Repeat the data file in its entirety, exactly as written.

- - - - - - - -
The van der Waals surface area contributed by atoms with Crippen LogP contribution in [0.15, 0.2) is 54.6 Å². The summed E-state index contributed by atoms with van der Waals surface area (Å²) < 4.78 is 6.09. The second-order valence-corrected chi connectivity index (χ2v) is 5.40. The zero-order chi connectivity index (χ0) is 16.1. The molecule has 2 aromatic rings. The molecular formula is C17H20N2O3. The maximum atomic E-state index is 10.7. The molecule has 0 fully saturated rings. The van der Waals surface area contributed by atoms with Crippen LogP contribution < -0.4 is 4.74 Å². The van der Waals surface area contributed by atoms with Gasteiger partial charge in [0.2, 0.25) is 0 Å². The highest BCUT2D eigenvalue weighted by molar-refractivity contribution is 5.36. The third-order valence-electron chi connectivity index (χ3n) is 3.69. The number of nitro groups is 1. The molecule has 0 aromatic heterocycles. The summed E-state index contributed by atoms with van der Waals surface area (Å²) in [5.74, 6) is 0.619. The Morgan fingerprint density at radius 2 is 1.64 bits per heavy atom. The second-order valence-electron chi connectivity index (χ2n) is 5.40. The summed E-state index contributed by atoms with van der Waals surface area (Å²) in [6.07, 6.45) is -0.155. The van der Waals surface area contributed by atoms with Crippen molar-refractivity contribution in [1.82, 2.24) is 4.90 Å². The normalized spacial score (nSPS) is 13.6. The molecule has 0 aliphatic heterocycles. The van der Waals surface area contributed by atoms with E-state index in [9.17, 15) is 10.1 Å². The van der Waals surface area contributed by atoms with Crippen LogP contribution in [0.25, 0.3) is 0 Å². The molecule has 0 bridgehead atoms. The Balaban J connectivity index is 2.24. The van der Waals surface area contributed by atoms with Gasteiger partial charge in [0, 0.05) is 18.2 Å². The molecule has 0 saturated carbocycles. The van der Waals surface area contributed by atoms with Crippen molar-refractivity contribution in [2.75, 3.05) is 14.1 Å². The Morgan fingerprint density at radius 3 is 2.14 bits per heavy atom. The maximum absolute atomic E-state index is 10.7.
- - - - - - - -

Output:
The van der Waals surface area contributed by atoms with Crippen LogP contribution in [0.15, 0.2) is 54.6 Å². The summed E-state index contributed by atoms with van der Waals surface area (Å²) < 4.78 is 6.09. The second-order valence-corrected chi connectivity index (χ2v) is 5.40. The zero-order chi connectivity index (χ0) is 16.1. The molecule has 2 aromatic rings. The molecular formula is C17H20N2O3. The maximum atomic E-state index is 10.7. The molecule has 0 fully saturated rings. The van der Waals surface area contributed by atoms with Crippen LogP contribution < -0.4 is 4.74 Å². The van der Waals surface area contributed by atoms with Gasteiger partial charge in [0.2, 0.25) is 0 Å². The highest BCUT2D eigenvalue weighted by molar-refractivity contribution is 5.36. The third-order valence-electron chi connectivity index (χ3n) is 3.69. The number of nitro groups is 1. The molecule has 0 aromatic heterocycles. The summed E-state index contributed by atoms with van der Waals surface area (Å²) in [5.74, 6) is 0.619. The Morgan fingerprint density at radius 2 is 1.64 bits per heavy atom. The second-order valence-electron chi connectivity index (χ2n) is 5.40. The summed E-state index contributed by atoms with van der Waals surface area (Å²) in [6.07, 6.45) is -0.155. The van der Waals surface area contributed by atoms with Crippen molar-refractivity contribution in [1.82, 2.24) is 4.90 Å². The normalized spacial score (nSPS) is 13.6. The molecule has 0 aliphatic heterocycles. The van der Waals surface area contributed by atoms with E-state index in [9.17, 15) is 10.1 Å². The van der Waals surface area contributed by atoms with Crippen LogP contribution in [0.25, 0.3) is 0 Å². The molecule has 0 bridgehead atoms. The Balaban J connectivity index is 2.24. The van der Waals surface area contributed by atoms with Gasteiger partial charge in [0, 0.05) is 18.2 Å². The molecule has 0 saturated carbocycles. The van der Waals surface area contributed by atoms with Crippen molar-refractivity contribution in [2.75, 3.05) is 14.1 Å². The Morgan fingerprint density at radius 3 is 2.14 bits per heavy atom. The maximum absolute atomic E-state index is 10.7.